How and When to Plant Tulip Bulbs for Spring Flowers

Tulips bring joy to spring gardens. Use expert-approved tips to know exactly how and when to plant tulip bulbs in your backyard.

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When to Plant Tulip Bulbs

Fall Bulbsonepony/Getty Images
Fall is the best season for planting tulip bulbs.

Tulip bulbs should be planted in fall. But timing it exactly right can be tricky, because there’s no set date for when to start planting tulip bulbs.

Instead, watch the weather. Wait to plant until nighttime temps are consistently 40 or 50 degrees. In the North, that usually means sometime in late September or October. Southern gardeners may need to wait until late winter or artificially chill their bulbs.

Your local university extension office may be able to help you time tulip bulb planting correctly for your plant zone.

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How to Plant Tulip Bulbs in 4 Easy Steps

Red Species Tulip BotanicalRobert Murray/500px/Getty Images
A species tulip in bloom

Once the temps drop but are still above freezing, it’s time to plant your tulips. Follow these easy steps for spring success.

These 16 pictures of tulips will make you dream of spring.

1. Pick the Right Spot for Tulips

when to plant tulip bulbsCourtesy Jeannine Gailey
Put your tulips in a sunny spot.

After you buy your tulip bulbs online or at the garden center, find an area with full sun. That means the spot should get more than six hours of direct sunlight a day. Some afternoon shade is preferable in hot climates, but it is not necessary.

2. Prep the Soil for Bulbs

Loosen about a foot of soil. This helps the soil to drain better and helps prevent bulb rot. If your soil is not well-draining, consider adding compost or other amendments to improve the flow of water.

Discover 10 bulbs to plant in fall that you aren’t growing yet.

3. How Deep Should You Plant Tulip Bulbs?

when to plant tulip bulbssumire8/Shutterstock
Place tulip bulbs in the soil pointing up

Plant each bulb (pointy side up!) in a hole that’s three times as deep as the bulb is tall, or about 6 to 8 inches. Leave 4 to 5 inches between each tulip bulb for a dense but not overcrowded planting. Here’s how to plant allium bulbs for gorgeous spring flowers.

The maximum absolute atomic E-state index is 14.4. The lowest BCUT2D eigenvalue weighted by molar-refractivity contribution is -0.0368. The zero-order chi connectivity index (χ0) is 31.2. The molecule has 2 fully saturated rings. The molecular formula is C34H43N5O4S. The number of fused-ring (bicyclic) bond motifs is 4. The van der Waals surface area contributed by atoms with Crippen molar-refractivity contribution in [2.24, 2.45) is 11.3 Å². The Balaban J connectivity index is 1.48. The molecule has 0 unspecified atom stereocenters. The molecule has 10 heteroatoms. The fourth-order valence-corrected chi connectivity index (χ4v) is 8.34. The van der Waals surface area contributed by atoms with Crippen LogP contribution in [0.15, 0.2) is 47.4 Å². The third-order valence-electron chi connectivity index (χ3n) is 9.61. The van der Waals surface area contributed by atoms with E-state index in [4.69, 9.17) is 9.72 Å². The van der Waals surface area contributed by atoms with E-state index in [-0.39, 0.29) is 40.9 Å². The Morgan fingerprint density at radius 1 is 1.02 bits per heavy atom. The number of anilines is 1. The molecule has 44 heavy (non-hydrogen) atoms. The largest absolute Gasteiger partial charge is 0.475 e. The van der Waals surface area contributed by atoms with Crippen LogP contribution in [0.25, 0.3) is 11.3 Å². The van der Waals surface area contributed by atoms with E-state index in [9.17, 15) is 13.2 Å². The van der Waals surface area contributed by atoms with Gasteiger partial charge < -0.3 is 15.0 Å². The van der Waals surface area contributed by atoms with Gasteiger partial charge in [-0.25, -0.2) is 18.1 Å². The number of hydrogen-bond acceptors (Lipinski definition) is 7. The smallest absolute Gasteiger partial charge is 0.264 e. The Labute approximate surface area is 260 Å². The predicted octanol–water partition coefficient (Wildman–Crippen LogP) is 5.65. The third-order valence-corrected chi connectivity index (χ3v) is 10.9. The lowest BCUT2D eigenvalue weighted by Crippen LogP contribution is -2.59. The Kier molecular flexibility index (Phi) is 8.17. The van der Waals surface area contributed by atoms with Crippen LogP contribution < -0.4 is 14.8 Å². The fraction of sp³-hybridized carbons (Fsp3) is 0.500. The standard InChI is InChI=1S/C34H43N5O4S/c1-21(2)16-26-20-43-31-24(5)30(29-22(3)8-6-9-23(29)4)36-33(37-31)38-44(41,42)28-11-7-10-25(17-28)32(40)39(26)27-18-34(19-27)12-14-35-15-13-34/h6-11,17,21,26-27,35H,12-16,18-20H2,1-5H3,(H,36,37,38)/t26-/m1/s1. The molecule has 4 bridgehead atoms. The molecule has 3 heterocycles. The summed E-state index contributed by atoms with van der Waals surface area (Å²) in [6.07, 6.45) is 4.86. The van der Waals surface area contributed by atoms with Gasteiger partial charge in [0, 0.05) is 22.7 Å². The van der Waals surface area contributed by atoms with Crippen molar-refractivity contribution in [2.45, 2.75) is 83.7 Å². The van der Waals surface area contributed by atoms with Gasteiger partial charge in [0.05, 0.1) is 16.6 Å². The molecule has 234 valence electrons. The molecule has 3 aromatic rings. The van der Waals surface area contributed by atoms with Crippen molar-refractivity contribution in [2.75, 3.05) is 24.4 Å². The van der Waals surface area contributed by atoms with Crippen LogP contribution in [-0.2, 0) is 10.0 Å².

4. Top Bulbs With Soil

Planting tulip bulbs in soil with garden toolskobeza/Getty Images
Plant bulbs in well-draining soil

Once everything is settled, lightly pack down the soil to cover the bulbs. Water well to kick-start the bulb’s growth. If next spring is very dry, saturate the soil to give the bulbs a boost. Wait until next fall to water again.

Planting Tulip Bulbs in Containers

Stone trough full of red tulips against brick wall.Rosemary Calvert/Getty Images
For even more spring beauty, plant tulips in pots.

Tulips look fantastic in containers—plus, you can move the bright blooms wherever you’d like.

If you decide to plant in a pot, follow the same instructions as planting tulip bulbs in the ground. Gardeners in Zones 3 to 7 may need to bring pots into an unheated basement or garage for protection against frost in winter.

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Select a Variety of Tulips for Continuous Blooms

when to plant tulip bulbsDeepGreen/Shutterstock
Black parrot tulip

Extending the bloom time of you tulips can also be colorful! Just mix different species and cultivars. Many types have different flowering times.

For a seamless transition between spring and summer, combine the tulips with summer-blooming bulbs such as lilies, alliums or gladioluses.

Psst—you’ll fall in love with White Honeymoon tulips.

Keep Animals Away From Tulip Bulbs

Close-Up Of Squirrel On FieldDarius Harrison / EyeEm/Getty Images
Plan ahead to protect your bulbs from squirrels

Once you plant them, keeping squirrels from digging up bulbs is tricky. Tulip bulbs and shoots are also a tasty treat for voles, chipmunks and more in winter.

To protect them, surround the bulbs with a 1/2-inch wire mesh cage or bulb basket. Most rodents won’t be able to access your treasures, and the spring sprouts should emerge from the mesh just fine.

Next, learn how and when to plant tulip bulbs for spring flowers.

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Rachel Maidl
Rachel Maidl is a senior editor for Birds & Blooms magazine. She enjoys bird-watching in her urban backyard and local state parks, gardening for pollinators and researching new plants. Her favorite backyard visitors are the bumblebees that visit her sedums.